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Don’t be fooled. The GPS service on your Android device is only being used when you see the icon in your notification bar, it’s not always running and draining your battery.

Whilst I can’t comment pre-Gingerbread (it’s been so long since I ran a <=Froyo I just can’t remember). However, Gingerbread and JellyBean have all been pretty good at only initializing the GPS process when requested by an app or the system. In effect, what this means is if you keep control of your applications that you know will ask for GPS and limit these then you shouldn’t see much GPS usage at all.

I have left GPS enabled for years, and I just maintain within each app whether I want it to have access to my location. So for Facebook & Twitter I have disabled the location services from within the apps themselves. I have 34 apps on my phone which utilise the ‘Precise location (GPS and network-based)’ permission, of which most are weather updates or Google Services which i know do not use GPS but instead the cell based api. Other apps like Endomondo I know uses GPS and I’m happy with that as it only uses it when the app is opened.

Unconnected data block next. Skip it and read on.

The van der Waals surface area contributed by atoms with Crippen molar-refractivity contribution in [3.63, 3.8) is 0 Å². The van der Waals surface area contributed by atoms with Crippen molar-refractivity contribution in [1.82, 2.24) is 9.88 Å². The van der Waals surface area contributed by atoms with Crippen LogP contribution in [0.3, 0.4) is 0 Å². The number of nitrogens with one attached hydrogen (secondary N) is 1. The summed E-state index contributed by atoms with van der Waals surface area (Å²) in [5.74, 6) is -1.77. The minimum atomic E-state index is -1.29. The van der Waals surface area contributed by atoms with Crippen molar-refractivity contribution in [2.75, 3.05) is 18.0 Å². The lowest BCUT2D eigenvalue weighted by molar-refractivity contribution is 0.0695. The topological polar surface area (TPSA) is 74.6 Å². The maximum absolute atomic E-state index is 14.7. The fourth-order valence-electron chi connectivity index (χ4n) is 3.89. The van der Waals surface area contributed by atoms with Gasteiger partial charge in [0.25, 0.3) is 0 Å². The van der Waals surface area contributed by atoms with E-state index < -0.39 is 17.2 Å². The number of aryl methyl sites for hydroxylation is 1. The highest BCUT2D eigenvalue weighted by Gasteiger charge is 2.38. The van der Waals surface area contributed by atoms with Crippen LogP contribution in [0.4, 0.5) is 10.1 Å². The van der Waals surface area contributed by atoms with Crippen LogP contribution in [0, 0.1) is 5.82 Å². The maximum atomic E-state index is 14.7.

Tip: You can find apps permissions in ‘Settings-Applications’ and then clicking on the app and scrolling down on the app details page. You can also install an app from the Play Store called Permission Friendly Apps. This app scores your installed apps based on their permissions, it can even filter apps with a particular permission such as the ‘Precise location (GPS and network-based)’ permission.

So can you leave GPS enabled? Sure, as long as you are aware of what apps will utilise GPS and keep on top of their settings there is no harm in it. There may be the occasional usage that runs in the background. But in my experience it’s infrequent and only for a short period that it’s more hassle to disable and enable the setting than to just leave it open for use as required. I’ve not noticed a significant drain on battery so I always recommend just leaving it enabled.